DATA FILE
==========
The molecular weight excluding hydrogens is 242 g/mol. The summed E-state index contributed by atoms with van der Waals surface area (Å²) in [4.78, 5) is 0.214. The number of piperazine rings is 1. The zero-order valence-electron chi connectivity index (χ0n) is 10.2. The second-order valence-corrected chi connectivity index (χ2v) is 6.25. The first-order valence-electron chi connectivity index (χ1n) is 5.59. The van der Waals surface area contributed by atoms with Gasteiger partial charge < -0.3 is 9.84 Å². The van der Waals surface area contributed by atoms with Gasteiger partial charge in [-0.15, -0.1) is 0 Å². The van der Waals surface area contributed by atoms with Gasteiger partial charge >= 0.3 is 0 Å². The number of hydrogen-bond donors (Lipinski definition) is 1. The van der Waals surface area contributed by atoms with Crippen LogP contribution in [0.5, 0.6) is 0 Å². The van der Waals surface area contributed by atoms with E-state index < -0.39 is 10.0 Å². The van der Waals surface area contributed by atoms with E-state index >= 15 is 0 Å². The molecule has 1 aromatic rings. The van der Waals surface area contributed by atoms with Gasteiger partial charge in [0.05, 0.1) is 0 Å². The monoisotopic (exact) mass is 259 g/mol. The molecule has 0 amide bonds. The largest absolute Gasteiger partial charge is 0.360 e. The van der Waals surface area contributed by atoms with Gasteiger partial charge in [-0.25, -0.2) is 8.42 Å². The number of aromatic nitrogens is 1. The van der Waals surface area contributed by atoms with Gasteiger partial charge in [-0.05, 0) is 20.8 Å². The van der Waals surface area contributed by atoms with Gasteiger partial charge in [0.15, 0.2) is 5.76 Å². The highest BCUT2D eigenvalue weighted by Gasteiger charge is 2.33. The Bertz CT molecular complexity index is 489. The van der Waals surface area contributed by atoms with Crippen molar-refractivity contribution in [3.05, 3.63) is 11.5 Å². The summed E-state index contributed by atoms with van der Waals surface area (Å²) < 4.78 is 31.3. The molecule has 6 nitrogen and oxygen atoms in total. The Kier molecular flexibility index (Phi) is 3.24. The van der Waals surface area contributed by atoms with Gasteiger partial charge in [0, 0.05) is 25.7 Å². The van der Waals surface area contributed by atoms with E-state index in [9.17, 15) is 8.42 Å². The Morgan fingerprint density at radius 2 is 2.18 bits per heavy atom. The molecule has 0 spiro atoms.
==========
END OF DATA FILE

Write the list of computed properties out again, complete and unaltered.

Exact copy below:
The molecular weight excluding hydrogens is 242 g/mol. The summed E-state index contributed by atoms with van der Waals surface area (Å²) in [4.78, 5) is 0.214. The number of piperazine rings is 1. The zero-order valence-electron chi connectivity index (χ0n) is 10.2. The second-order valence-corrected chi connectivity index (χ2v) is 6.25. The first-order valence-electron chi connectivity index (χ1n) is 5.59. The van der Waals surface area contributed by atoms with Gasteiger partial charge < -0.3 is 9.84 Å². The van der Waals surface area contributed by atoms with Gasteiger partial charge in [-0.15, -0.1) is 0 Å². The van der Waals surface area contributed by atoms with Gasteiger partial charge >= 0.3 is 0 Å². The number of hydrogen-bond donors (Lipinski definition) is 1. The van der Waals surface area contributed by atoms with Crippen LogP contribution in [0.5, 0.6) is 0 Å². The van der Waals surface area contributed by atoms with E-state index < -0.39 is 10.0 Å². The van der Waals surface area contributed by atoms with E-state index >= 15 is 0 Å². The molecule has 1 aromatic rings. The van der Waals surface area contributed by atoms with Gasteiger partial charge in [0.05, 0.1) is 0 Å². The monoisotopic (exact) mass is 259 g/mol. The molecule has 0 amide bonds. The largest absolute Gasteiger partial charge is 0.360 e. The van der Waals surface area contributed by atoms with Gasteiger partial charge in [-0.25, -0.2) is 8.42 Å². The number of aromatic nitrogens is 1. The van der Waals surface area contributed by atoms with Gasteiger partial charge in [-0.05, 0) is 20.8 Å². The van der Waals surface area contributed by atoms with Gasteiger partial charge in [0.15, 0.2) is 5.76 Å². The highest BCUT2D eigenvalue weighted by Gasteiger charge is 2.33. The Bertz CT molecular complexity index is 489. The van der Waals surface area contributed by atoms with Crippen molar-refractivity contribution in [3.05, 3.63) is 11.5 Å². The summed E-state index contributed by atoms with van der Waals surface area (Å²) < 4.78 is 31.3. The molecule has 6 nitrogen and oxygen atoms in total. The Kier molecular flexibility index (Phi) is 3.24. The van der Waals surface area contributed by atoms with Gasteiger partial charge in [0, 0.05) is 25.7 Å². The van der Waals surface area contributed by atoms with E-state index in [9.17, 15) is 8.42 Å². The Morgan fingerprint density at radius 2 is 2.18 bits per heavy atom. The molecule has 0 spiro atoms.